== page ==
If you could only take five things…

Let’s pretend for a moment that for whatever reason (and for the purposes of touching wood, I won’t give examples of any reasons) you had to suddenly flee the place where you lived. I won’t define the word “place” in this case as a city, apartment or house, workplace, etc. But… you let’s say you had to flee, from whatever place you choose for the purposes of this exercise. And let’s say you are only allowed to grab with you, five things. They must be transportable belongings as you don’t have time to coordinate the movement of something large and/or cumbersome. They should be objects that you have ready access to, right? They certainly don’t “have” to be, but it would make more sense if you were to immediately flee. The objects must be inanimate (pets don’t count as objects). And of course, you would clearly be grabbing your purse and/or wallet and keys, and so these items go without saying. Other than the aforementioned criteria, which five items would you choose, and why would you choose to take them?

I would pick…

1. Tornado, my stuffed horse. I think often times, in even mini crises, we require both objects of comfort, and objects which remind us of our roots, of past encarnations of ourselves, of simple times. For those reasons, and that you should never ever leave a man behind, I would reach for Tornado first and foremost, actually. He is truly one of my most important belongings.

2. My copy of Love is Hell on 10″ vinyl. I have a decently extensive record collection that I love dearly. I have The Rolling Stones’ “Sticky Fingers”, a tenth anniversary edition of Ryan Adams’ Gold, I have Neil Young and the White Stripes and Blitzen Trapper and Vetiver and Bright Eyes in all their shiny spinning glory and all of them are an extremely important part of my my musical repetoire; however, no record is as important to me as Love is Hell both on an emotional and physical level; it is my favourite album of all time and also VERY VERY hard to come by. I actually keep it in my room and not with my other records, and it would be a must-grab.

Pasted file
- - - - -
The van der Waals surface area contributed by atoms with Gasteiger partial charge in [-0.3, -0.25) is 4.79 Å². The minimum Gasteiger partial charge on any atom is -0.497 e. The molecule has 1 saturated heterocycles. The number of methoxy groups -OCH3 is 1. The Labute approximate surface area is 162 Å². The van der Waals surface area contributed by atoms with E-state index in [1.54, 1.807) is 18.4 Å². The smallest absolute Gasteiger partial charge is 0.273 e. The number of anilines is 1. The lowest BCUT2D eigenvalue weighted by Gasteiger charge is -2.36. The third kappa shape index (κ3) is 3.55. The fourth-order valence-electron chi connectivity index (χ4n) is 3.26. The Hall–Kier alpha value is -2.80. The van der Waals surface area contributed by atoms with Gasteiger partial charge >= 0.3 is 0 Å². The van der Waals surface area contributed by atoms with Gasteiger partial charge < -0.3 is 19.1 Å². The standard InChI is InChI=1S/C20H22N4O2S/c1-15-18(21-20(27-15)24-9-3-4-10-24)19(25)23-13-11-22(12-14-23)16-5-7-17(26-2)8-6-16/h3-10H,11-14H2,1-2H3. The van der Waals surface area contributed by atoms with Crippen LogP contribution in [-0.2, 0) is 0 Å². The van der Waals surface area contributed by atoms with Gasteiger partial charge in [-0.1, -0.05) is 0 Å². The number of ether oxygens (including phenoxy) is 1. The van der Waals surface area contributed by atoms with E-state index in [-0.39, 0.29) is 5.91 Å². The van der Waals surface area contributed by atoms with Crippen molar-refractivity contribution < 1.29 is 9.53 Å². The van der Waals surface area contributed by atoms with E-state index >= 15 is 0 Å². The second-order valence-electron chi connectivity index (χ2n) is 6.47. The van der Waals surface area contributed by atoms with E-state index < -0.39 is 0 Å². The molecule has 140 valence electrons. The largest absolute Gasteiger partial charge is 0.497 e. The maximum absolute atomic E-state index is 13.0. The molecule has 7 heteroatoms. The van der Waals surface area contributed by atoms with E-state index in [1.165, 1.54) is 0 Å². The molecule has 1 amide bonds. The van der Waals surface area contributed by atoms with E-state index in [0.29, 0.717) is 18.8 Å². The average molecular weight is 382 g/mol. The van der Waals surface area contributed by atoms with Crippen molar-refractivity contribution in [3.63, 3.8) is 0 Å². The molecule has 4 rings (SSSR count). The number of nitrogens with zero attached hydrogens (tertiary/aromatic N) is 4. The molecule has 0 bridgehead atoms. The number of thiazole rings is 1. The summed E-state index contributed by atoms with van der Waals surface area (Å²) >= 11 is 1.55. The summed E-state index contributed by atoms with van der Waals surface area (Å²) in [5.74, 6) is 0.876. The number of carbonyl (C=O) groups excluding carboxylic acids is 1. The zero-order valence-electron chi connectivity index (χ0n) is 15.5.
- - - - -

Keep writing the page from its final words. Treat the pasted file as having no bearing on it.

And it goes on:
3. My external hard drive, because it contains ALL of my writing and photos. It is a fair amount of irreplaceable data that consists of all of my memories and my entire portfolio of everything I’ve written in the last five years.

4. My ipod, which contains the most precious thing of all: all of the music I love. I would need to connect to this music as much if not more upon fleeing, as I do every single day of my life. My ipod IS me; it is a microextension of myself and something I couldn’t fathom leaving home without.

5. This last one was hard for me; while the first four were incredibly obvious, there are a few items that I can think of that would make this list, and I’m undecided as to which one is more important; in the end though, I would take my autographed copy of Brian Morton’s “Starting Out in the Evening” which provides me with two things: firstly, a constant reminder of really just how epic my two best friends are, that they would go through so much trouble to get me what was the simplest yet most heroic and appreciated gift I may have ever received, and secondly, the notion that in my writing life, and in my personal life, it is so important to keep going, to strive to leave a mark if that is your path, and to recall and embrace heroism in my personal, creative and professional life. Never have I been more bowled over by a gift, and I would never want to leave it behind; it, like the people who gave it to me, is irreplaceable.


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